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The Houston Astros won't have as many memorable wins this season as some other teams. That's just part of being a team that's likely to lose 100 games.
When this season is over for the Astros, Wednesday night's game might be one of their finer moments: Houston scored six runs in the ninth inning for a come-from-behind 6-1 win that snapped its six-game losing streak. It's a reason to leave the ballpark feeling good.
The Seattle Mariners were on the losing end, wasting a strong start from Jeremy Bonderman (eight shutout innings, only three hits). Closer Tom Wilhelmsen came on in the ninth and gave up five runs without getting two outs.
It was the Astros first win of the season that came after trailing in the ninth inning. Here's how it went down: Jason Castro and J.D. Martinez hit consecutive singles to start the inning. After a sacrifice and an intentional walk to Carlos Pena, Chris Carter hit a two-run, bases-loaded double. Jose Altuve and Brandon Barnes followed with RBI singles. The Mariners walked in the sixth run of the inning.
The Astros improve to 23-44. A couple more of these and they might catch up to the Cubs in the win-column. They currently have 25.
Dodgers and D-backs battle into extra innings: This time there were no punches thrown, no benches clearing, no bean balls — just lots and lots of baseball.
The Arizona Diamondbacks bested the Los Angeles Dodgers 8-6 in 12 innings on Wednesday. The teams were tied 4-4 since the seventh inning, but the D-backs broke it open with a four-run 12th inning that included a go-ahead Martin Prado double. The Dodgers threatened in their half of the 12th, scoring two runs and brining the tying run to the plate, but Heath Bell held on to close the game.
Way back in the beginning of the game, the Dodgers put up four runs on Diamondbacks starter Patrick Corbin, whose 9-0 record remains blemish-free with the no decision. The D-backs haven't lost a game he's started. Yasiel Puig wasn't in the starting lineup, but came on in the 12th inning and singled in his only at-bat.
Pirates 12, Giants 8: Starling Marte: four hits and four runs. Barry Zito: 4 2/3 innings, 11 hits, eight runs.
Angels 9, Orioles 5: Halos score six in the seventh inning to avoid sweep.
Reds 2, Cubs 1: Mike Leake holds Cubs to three hits and Todd Frazier hits the go-ahead homer.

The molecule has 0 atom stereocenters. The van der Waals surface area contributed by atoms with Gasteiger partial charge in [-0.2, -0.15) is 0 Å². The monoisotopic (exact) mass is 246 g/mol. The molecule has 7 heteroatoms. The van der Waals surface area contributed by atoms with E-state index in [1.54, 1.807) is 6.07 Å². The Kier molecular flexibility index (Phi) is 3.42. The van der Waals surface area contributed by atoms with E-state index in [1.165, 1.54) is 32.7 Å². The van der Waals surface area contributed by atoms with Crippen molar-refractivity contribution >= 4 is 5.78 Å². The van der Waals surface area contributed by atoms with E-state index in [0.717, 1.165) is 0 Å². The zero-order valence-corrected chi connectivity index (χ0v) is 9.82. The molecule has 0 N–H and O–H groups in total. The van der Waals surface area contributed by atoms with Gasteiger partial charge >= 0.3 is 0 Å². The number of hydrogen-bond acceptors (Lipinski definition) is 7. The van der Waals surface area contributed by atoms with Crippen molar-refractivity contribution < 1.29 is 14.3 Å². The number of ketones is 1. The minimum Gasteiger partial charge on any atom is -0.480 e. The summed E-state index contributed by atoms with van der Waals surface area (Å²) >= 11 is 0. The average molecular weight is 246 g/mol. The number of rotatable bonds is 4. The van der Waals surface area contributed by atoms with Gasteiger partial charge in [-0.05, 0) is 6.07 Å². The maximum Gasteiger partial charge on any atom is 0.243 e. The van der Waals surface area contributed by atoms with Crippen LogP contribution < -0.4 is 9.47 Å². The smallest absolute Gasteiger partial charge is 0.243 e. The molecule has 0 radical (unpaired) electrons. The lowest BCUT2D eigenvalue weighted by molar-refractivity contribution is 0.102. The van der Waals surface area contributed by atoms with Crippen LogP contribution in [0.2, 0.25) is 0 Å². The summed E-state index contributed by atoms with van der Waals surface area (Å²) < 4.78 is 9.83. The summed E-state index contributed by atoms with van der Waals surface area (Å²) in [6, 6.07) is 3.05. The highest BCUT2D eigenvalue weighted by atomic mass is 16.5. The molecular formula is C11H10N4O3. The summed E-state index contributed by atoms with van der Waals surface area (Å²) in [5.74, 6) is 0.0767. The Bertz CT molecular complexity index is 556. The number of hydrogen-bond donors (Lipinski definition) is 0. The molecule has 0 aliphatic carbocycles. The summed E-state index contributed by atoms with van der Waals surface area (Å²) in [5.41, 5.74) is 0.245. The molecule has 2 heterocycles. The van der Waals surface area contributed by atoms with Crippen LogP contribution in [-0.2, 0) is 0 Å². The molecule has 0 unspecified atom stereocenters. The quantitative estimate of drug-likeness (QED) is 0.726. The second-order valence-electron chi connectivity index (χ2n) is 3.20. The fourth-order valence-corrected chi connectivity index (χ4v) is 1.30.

Padres 5, Braves 3: Up-and-down Edinson Volquez brings his A-game, giving up one run and striking out nine in seven innings.
Brewers 10, Marlins 1: That Carlos Gomez guy? Pretty good. He goes 4-for-5 with three RBIs as Brewers trounce Marlins.
Red Sox 2, Rays 1: Alfredo Aceves and Daniel Nava lead Red Sox past Rays. Boston takes two of three from Tampa.
Indians 5, Rangers 2: Uuuuuuuuuuubaldo Jimenez and Jaaaaaaaaaason Kipnis help Indians win a road series for the first time since May 12.
Twins 4, Phillies 3: Clete Thomas — what a name — goes 4-for-4 and leads the Twins to a comeback victory. Thomas' double ties the game in the eighth inning, then he scores the go-ahead run on a wild pitch.
Blue Jays at White Sox (Ppd., weather)
Nationals 5, Rockies 1: Ross Ohlendorf, called up to help during Nats' pitcher injury woes, throws six innings of two-hit ball.
A's 5, Yankees 2: Brandon Moss hits two homers and Dan Straily quiets the Yankee bats to win his third straight decision.
"That was probably the worst game we played all year. It's definitely disappointing after an emotional win last night. But that happens sometimes." — Marlins manager Mike Redmond.
Mariners third baseman Kyle Seager (15) hangs with younger brother Justin (10), who was drafted last week by the Mariners too.
• The Reds won their 12th straight game at Wrigley Field, breaking a record held by three teams, most recently the Montreal Expos in 1982-1983.
• The Mets are first team to score more than three runs on rookie Shelby Miller (ERA, 2.21).
• Before Wednesday, Justin Upton hadn't homered in 21 games. He hit 12 in his first 23 games of the season.
Related coverage on Yahoo! Sports:
• Bullpen continues to hold back talented Detroit Tigers
• Giants pitcher gets suspended, fined and demoted to Triple A — on his birthday
• Mike Mussina's surprising new job at his high school alma mater